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When A Company Pleads Guilty, But Individual Criminal Charges Fail

Occasionally, a post gets stuck in the pipeline, passed over by current events.

This is one such post, yet the substantive issues remains relevant.

This February 2016 [1] Wall Street Journal article stated – regarding the government’s effort to find individuals criminally responsible for BP’s 2010 oil spill and how individuals criminally charged were found not guilty:

“the outcome of individual cases means BP is in the odd position of having pleaded guilty to crimes tied to charges against its employees that were dismissed by courts.”

As highlighted in this post, this is not exactly an odd position. Indeed, it occurs with some frequency in the Foreign Corrupt Practices Act context.

Examples of individuals who prevailed against the DOJ in contested FCPA actions yet resulted in the individual’s employer resolving FCPA enforcement actions based on the same conduct are set forth below.  

While the six examples may not seem numerous, keep in mind that DOJ corporate FCPA enforcement actions rarely result in related criminal charges against individuals. In other words, it is not often that the described dynamic even has a chance of playing out.

George McLean / International Harvester

As highlighted in posts here [2], here [3] and here [4], George McLean prevailed against the DOJ in the early 1980’s even though his employer International Harvester Corp. pleaded guilty to the same core conduct.

Arthur Klein / Thomas Spangenberg / Young & Rubicam

As highlighted in this post [5], upon being criminally charged by the DOJ in the late 1980’s Arthur Klein and Thomas Spangenberg mounted a legal defense. On the eve of the trial, the DOJ pulled the case. Klein and Spangenberg’s employer, Young & Rubicam, pleaded guilty to the same core conduct alleged in the individual action.

Richard Liebo / Napco International

Largely analogous, as highlighted in this post [6] Richard Liebo fought back when criminally charged by the DOJ in the 1980’s. At trial, the jury considered 19 charges against Liebo (on the first day of trial, the court granted the DOJ’s motion to dismiss one of the false statement charges) and he was acquitted of 17 charges. Liebo’s employer, Napco International, pleaded guilty to the same core conduct alleged in the Liebo action. As noted in the post, Liebo was convicted of one count of violating the FCPA’s anti-bribery provisions. The FCPA charge related to the payment of $2,028 for airline tickets for honeymoon travel of an alleged “foreign official.” In a rare FCPA appellate court decision, the Eight Circuit granted Liebo’s request for a new trial and in the retrial he was convicted of the FCPA offense.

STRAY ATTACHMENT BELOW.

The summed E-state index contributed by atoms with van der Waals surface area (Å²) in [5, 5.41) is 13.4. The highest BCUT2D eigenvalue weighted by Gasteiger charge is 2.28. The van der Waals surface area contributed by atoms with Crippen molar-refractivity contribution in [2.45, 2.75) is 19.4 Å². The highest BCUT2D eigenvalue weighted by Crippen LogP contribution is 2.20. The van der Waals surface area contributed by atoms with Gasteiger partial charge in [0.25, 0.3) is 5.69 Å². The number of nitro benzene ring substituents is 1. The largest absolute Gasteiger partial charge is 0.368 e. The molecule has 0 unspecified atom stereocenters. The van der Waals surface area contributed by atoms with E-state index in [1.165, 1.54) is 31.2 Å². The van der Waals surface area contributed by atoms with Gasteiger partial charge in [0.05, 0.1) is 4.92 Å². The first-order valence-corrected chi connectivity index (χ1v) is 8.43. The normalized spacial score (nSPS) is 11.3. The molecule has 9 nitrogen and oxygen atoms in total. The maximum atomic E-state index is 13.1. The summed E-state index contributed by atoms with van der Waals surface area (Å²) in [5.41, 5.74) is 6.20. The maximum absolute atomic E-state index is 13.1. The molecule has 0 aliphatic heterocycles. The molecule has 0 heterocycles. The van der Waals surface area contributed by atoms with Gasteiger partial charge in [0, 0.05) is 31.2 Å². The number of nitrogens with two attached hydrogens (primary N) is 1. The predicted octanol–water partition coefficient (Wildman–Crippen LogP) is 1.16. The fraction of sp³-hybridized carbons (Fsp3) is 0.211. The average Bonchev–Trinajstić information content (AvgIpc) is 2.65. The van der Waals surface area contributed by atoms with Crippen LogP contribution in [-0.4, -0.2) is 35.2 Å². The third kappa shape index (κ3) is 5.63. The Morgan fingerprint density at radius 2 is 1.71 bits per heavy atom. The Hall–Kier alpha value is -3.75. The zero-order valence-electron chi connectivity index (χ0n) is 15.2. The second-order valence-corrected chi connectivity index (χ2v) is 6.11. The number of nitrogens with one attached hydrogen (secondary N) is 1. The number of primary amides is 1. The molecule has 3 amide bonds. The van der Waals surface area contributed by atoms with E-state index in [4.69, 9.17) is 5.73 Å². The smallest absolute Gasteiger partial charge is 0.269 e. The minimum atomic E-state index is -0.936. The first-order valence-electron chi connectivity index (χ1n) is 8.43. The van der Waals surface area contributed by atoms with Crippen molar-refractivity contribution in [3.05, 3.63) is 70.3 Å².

Vernon Tull / John Blondek / Eagle Bus

As highlighted in this post [7], Vernon Tull and John Blondek put the DOJ to its burden of proof in an FCPA action in the early 1990’s. Tull and Blondek were acquitted on all charges even though their employer Eagle Bus consented to a civil injunction enjoining FCPA the company from future FCPA violations based on the same core conduct.

Si Chan Wooh / SSI International

As highlighted in this post [8], in 2007 Si Chan Wooh, an employee of SSI International, a wholly-owned subsidiary of Schnitzer Steel, was criminally charged and pleaded guilty plea.  Thereafter however, as reported in this [9]Wall Street Journal Corruption Currents story, “the Justice Department informed Wooh’s counsel that a Federal Bureau of Investigation agent assigned to the investigation of Schnitzer and its employees had written a letter to high-ranking prosecutor in Washington saying Wooh should not have been charged in connection with the case.”  In October 2011, in this [10] filing the DOJ moved to dismiss the case “out of prosecutorial discretion in the interests of justice and the efficient use of government resources.” Wooh’s employer pleaded guilty to FCPA violations based on the same core conduct alleged in the Wooh action.

John O’Shea / ABB

As highlighted in this post [11], John O’Shea fought back against the DOJ after being criminally charged with FCPA violations in 2009. At trial, after the close of the DOJ’s case, the judge granted a defense motion of acquittal and found O’Shea not guilty of all FCPA charges. O’Shea’s employer, ABB, pleaded guilty to FCPA violations based on the same core conduct.

In short, there have been several examples – spanning the nearly 40 years of the FCPA – of individuals prevailing over the DOJ even though the individual’s employer pleaded guilty to FCPA violations based on the same core conduct.

What accounts for this dynamic?

Why in the FCPA context has the DOJ failed to secure convictions against individuals for the same conduct their business organization employer agreed to plead guilty to and/or resolve?

For clues, you may want to check out this article [12], previous posts (here [13] and here [14]) highlighting the views of former DOJ enforcement attorney Matthew Fishbein and previous posts (here [15] and here [16]) highlighting the views of former Deputy Attorney General David Ogden.